A consignment note evidences a written agreement between you and
your customer. It is not only a receipt for the goods at the time
of pick up and again at delivery but more importantly, it sets out
the terms and conditions that govern your carriage of the
2. Is a consignment note important?
Yes. Unless you have a written agreement with your customer, the
courts will imply their own conditions of carriage. This means that
you will be taken to have promised to use all due care and skill in
the carriage of the goods.
3. What does this mean?
You will be legally responsible if any goods are lost, damaged
or destroyed unless you can prove that you have used 'proper
care'. This is a high threshold and the onus is on you to prove
4. The customer already has insurance. Why should I worry?
Because if the unthinkable occurs and the goods are damaged, you
are still liable. The customer's insurer will pay out the
customer's claim. But the insurer will then turn to you and sue
you in the name of the customer. This is called
5. What if I am a subcontractor and I have no contact with the
owner of the goods. Can I still be liable?
Yes. Despite the owner not having any contractual relationship
with you, you are the 'bailee' of the owner's goods and
as such, the owner is entitled to sue you on this basis.
Alternatively, the owner can sue your customer (the principal
carrier) who may then in turn sue you for any loss or damage.
6. So, if I subcontract to other large transport firms, who do
I get to sign the consignment note?
As a subcontractor, your contract is with the carrier who has
asked you to undertake the job. That carrier should sign your
consignment note. Do not have the carrier's customer sign your
consignment note. You have no contractual relationship with this
7. What happens if the carrier's customer signs the
consignment note and an incident occurs?
Your consignment note is essentially worthless. You do not have
a written agreement between you and your customer governing the
terms of the delivery. You revert to the position of having to
prove that you have used 'proper care' in the delivery of
8. What if no one is available to sign my consignment note at
the pick-up address?
In order to avoid this type of scenario, if you work for regular
customers we recommend you enter into a 'global' written
agreement with them which includes all of the terms and conditions
which are written on the back of your consignment note. You will
then have a 'fallback' position in the event that you
can't get the consignment note signed on a particular day.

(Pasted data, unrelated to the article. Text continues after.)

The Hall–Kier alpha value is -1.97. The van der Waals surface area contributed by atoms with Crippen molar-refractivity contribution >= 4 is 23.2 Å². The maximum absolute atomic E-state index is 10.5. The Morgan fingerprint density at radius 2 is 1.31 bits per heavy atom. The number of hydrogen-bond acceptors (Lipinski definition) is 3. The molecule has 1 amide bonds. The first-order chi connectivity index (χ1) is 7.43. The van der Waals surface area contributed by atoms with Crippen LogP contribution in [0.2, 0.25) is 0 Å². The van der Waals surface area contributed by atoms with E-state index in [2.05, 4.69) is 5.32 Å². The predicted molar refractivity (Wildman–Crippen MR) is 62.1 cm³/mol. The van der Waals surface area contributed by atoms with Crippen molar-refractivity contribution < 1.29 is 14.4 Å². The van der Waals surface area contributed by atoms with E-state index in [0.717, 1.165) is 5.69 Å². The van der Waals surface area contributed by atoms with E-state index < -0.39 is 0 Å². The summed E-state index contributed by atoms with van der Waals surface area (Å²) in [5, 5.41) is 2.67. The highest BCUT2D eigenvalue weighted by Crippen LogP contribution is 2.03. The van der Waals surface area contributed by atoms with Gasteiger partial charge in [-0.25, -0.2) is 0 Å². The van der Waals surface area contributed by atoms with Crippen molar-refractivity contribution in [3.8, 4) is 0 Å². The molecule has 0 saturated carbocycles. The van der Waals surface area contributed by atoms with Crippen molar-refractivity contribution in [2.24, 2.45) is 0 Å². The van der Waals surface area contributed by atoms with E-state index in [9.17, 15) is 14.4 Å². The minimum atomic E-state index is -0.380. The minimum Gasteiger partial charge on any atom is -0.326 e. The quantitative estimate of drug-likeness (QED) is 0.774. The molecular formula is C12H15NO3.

9. My current consignment note contains a clause that says I am
not liable for anything that happens to the goods even if I am
grossly negligent. Won't this protect me?
Not necessarily. Courts have said that a properly worded
exclusion clause can work to protect a carrier but you will run
into difficulties if:
the clause is ambiguous or capable of having more than one
meaning – in which case it will be construed in favour of the
your behaviour as a carrier is so far outside what you agreed
to do such that you should not be entitled to rely on the clause.
An example of such behaviour might be if one of your drivers
"borrowed" a set of golf clubs and took them to the
driving range and damaged them; and
your customer is not the owner of the goods. In these
circumstances, the owner may sue you and argue that your customer
had no authority to agree to your terms and conditions of
Cooper Grace Ward acts for a variety of road transport operators
from owner drivers to national logistics companies. We also act for
heavy machinery and earthmoving contractors and for insurers
involved in the heavy motor insurance industry. We can help your
transport business protect itself with comprehensive consignment
notes and all aspects of your contractual requirements.
If you would like to discuss your business requirements, please
do not hesitate to contact Gillian Bristow on (07) 3231 2925 or
Kate Whalan on (07) 3231 2909.
Winner – EOWA Employer of Choice for Women Citation 2009,
2010, 2011 and 2012
Winner – ALB Gold Employer of Choice 2011 and 2012
Finalist – ALB Australasian Law Awards 2008, 2010, 2011 and
2012 (Best Brisbane Firm)
Winner – BRW Client Choice Awards 2009 and 2010 - Best
Australian Law Firm (revenue less than $50m)
The content of this article is intended to provide a general
guide to the subject matter. Specialist advice should be sought
about your specific circumstances.
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